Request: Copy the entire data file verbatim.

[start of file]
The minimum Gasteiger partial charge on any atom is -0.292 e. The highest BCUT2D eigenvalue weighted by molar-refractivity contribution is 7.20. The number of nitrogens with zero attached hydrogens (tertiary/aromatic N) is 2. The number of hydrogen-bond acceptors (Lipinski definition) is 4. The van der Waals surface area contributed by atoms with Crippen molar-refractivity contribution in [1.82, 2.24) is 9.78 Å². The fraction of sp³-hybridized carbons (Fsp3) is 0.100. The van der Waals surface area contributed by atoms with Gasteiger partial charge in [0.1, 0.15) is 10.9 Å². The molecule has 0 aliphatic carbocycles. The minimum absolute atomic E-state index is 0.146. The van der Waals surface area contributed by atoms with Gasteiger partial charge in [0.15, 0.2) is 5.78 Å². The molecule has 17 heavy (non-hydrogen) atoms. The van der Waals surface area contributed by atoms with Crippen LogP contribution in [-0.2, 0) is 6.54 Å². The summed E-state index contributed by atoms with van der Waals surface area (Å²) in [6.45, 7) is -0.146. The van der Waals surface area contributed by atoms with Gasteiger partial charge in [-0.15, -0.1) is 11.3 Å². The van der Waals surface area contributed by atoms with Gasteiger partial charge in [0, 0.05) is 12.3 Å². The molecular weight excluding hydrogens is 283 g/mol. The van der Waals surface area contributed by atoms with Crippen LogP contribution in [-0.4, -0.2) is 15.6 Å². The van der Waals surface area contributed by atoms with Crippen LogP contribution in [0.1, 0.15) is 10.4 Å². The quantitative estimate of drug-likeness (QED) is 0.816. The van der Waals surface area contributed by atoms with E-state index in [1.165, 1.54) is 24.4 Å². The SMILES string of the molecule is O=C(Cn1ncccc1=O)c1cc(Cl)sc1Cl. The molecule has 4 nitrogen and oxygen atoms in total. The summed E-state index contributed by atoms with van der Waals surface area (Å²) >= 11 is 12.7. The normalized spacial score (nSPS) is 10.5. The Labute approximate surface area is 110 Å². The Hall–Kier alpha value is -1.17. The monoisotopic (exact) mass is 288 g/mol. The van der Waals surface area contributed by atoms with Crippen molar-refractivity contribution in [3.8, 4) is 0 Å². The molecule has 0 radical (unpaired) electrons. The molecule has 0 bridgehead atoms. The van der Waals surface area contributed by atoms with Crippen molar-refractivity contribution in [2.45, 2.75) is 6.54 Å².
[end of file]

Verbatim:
The minimum Gasteiger partial charge on any atom is -0.292 e. The highest BCUT2D eigenvalue weighted by molar-refractivity contribution is 7.20. The number of nitrogens with zero attached hydrogens (tertiary/aromatic N) is 2. The number of hydrogen-bond acceptors (Lipinski definition) is 4. The van der Waals surface area contributed by atoms with Crippen molar-refractivity contribution in [1.82, 2.24) is 9.78 Å². The fraction of sp³-hybridized carbons (Fsp3) is 0.100. The van der Waals surface area contributed by atoms with Gasteiger partial charge in [0.1, 0.15) is 10.9 Å². The molecule has 0 aliphatic carbocycles. The minimum absolute atomic E-state index is 0.146. The van der Waals surface area contributed by atoms with Gasteiger partial charge in [0.15, 0.2) is 5.78 Å². The molecule has 17 heavy (non-hydrogen) atoms. The van der Waals surface area contributed by atoms with Crippen LogP contribution in [-0.2, 0) is 6.54 Å². The summed E-state index contributed by atoms with van der Waals surface area (Å²) in [6.45, 7) is -0.146. The van der Waals surface area contributed by atoms with Gasteiger partial charge in [-0.15, -0.1) is 11.3 Å². The van der Waals surface area contributed by atoms with Gasteiger partial charge in [0, 0.05) is 12.3 Å². The molecular weight excluding hydrogens is 283 g/mol. The van der Waals surface area contributed by atoms with Crippen LogP contribution in [-0.4, -0.2) is 15.6 Å². The van der Waals surface area contributed by atoms with Crippen LogP contribution in [0.1, 0.15) is 10.4 Å². The quantitative estimate of drug-likeness (QED) is 0.816. The van der Waals surface area contributed by atoms with E-state index in [1.165, 1.54) is 24.4 Å². The SMILES string of the molecule is O=C(Cn1ncccc1=O)c1cc(Cl)sc1Cl. The molecule has 4 nitrogen and oxygen atoms in total. The summed E-state index contributed by atoms with van der Waals surface area (Å²) >= 11 is 12.7. The normalized spacial score (nSPS) is 10.5. The Labute approximate surface area is 110 Å². The Hall–Kier alpha value is -1.17. The monoisotopic (exact) mass is 288 g/mol. The van der Waals surface area contributed by atoms with Crippen molar-refractivity contribution in [3.8, 4) is 0 Å². The molecule has 0 radical (unpaired) electrons. The molecule has 0 bridgehead atoms. The van der Waals surface area contributed by atoms with Crippen molar-refractivity contribution in [2.45, 2.75) is 6.54 Å².